Lindsay was one of 20 pro-Catholic Members who voted in the ministerial minority against considering repeal of the Test Acts, when the duke of Wellington as prime minister made it a government question, 26 Feb. 1828.34 He welcomed inquiry but disputed the claims in a petition presented by Sir James Mackintosh on the 18th from Captain Myles O’Reilly of Dublin, who blamed the Company’s directors for financial losses suffered by his family after depositing money with the Company’s treasurer at Madras, Samuel Ricketts. (He was appointed to the investigative committee, 5 May 1829.) Supporting increased naval expenditure, 19 May 1828, he referred to his experience on 12 Apr. 1782, under Lord Rodney’s command, when ‘we had not enough midshipmen in the whole fleet, which consisted of 36 ships of the line, qualified to fill the vacancies in the rank above them’. He presented a petition for lower duties on fire insurances from the Forfarshire chamber of commerce, 17 Apr., and was a majority teller, 23 May 1828, for the Scottish salmon fisheries bill enacted that session. The abilities of his nephews Charles and Colin Lindsay, promoted during his chairmanship, were widely praised, but Lindsay, who had also obtained a pension for the superintendent of the Bombay marine, Thomas Buchanan, and an increased trust fund for the marquess of Hastings, had difficulty countering charges of nepotism, made against him and his predecessor Sir George Robinson*, when he campaigned for re-election to the direction in April 1829.35 As the patronage secretary Planta had predicted, he divided ‘with government’ for Catholic emancipation, 6, 30 Mar., but he called for the provisions of the attendant bill disfranchising 40s. freeholders to be extended to Scotland, 24 Mar. 1829. He presented petitions from Dundee for and against emancipation, 9 Mar., but is unlikely to have presented those credited to him on 24, 30 Mar., which were almost certainly introduced by James Lindsay or the Perthshire Member Sir George Murray (24 Mar.). He voted to permit Daniel O’Connell to take his seat for county Clare without swearing the oath of supremacy, 16 May. He brought up petitions against the Fifeshire roads bill, 24 Mar., and the Scottish gaols bill, 11, 12 May. He had been removed from the select committee on the Perth waterworks bill at the request of Robert Dundas, 23 Mar. 1829.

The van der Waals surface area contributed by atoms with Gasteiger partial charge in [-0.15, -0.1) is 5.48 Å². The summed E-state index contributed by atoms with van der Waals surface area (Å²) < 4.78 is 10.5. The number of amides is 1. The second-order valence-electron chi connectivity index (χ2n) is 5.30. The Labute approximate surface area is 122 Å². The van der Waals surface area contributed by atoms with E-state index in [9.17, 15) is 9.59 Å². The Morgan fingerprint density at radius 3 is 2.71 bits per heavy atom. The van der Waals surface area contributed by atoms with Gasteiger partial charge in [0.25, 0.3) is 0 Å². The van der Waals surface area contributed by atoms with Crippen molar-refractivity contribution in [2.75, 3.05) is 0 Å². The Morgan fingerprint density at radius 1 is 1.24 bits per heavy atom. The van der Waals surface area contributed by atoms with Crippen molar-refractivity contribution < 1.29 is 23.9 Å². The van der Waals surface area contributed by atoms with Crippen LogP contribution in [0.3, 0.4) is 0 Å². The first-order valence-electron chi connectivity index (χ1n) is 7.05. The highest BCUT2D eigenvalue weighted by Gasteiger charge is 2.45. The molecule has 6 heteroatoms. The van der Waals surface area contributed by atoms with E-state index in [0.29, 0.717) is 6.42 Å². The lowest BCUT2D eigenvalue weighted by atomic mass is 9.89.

No votes on national issues can safely be attributed to Lindsay in 1830. His constituents now made no secret of their opposition to the East India Company’s trading monopoly and forwarded hostile petitions for presentation to Archibald Campbell and Lord Kinnoull.36 Local legislation was also largely entrusted to others, but on 28 May, acting for the corporation, Lindsay failed, by 59-76, to prevent Hume carrying the amendment which ensured the appointment of three ship owners as commissioners under the 1830 Perth harbour bill. Declaring the measure ‘completely changed’, the Perthshire Courier added: ‘The London papers, presuming that the usual fate attended this as Hume’s other motions, reported the majority of 17 to be against his amendment, but the fact is as we have stated it’.37 He presented a petition from the lord provost, magistrates and town council of Perth against taxing Scottish probate inventories, 5 July 1830. Citing ill health, he reluctantly relinquished the representation of the Perth Burghs at the dissolution that month and did not stand for Parliament again.38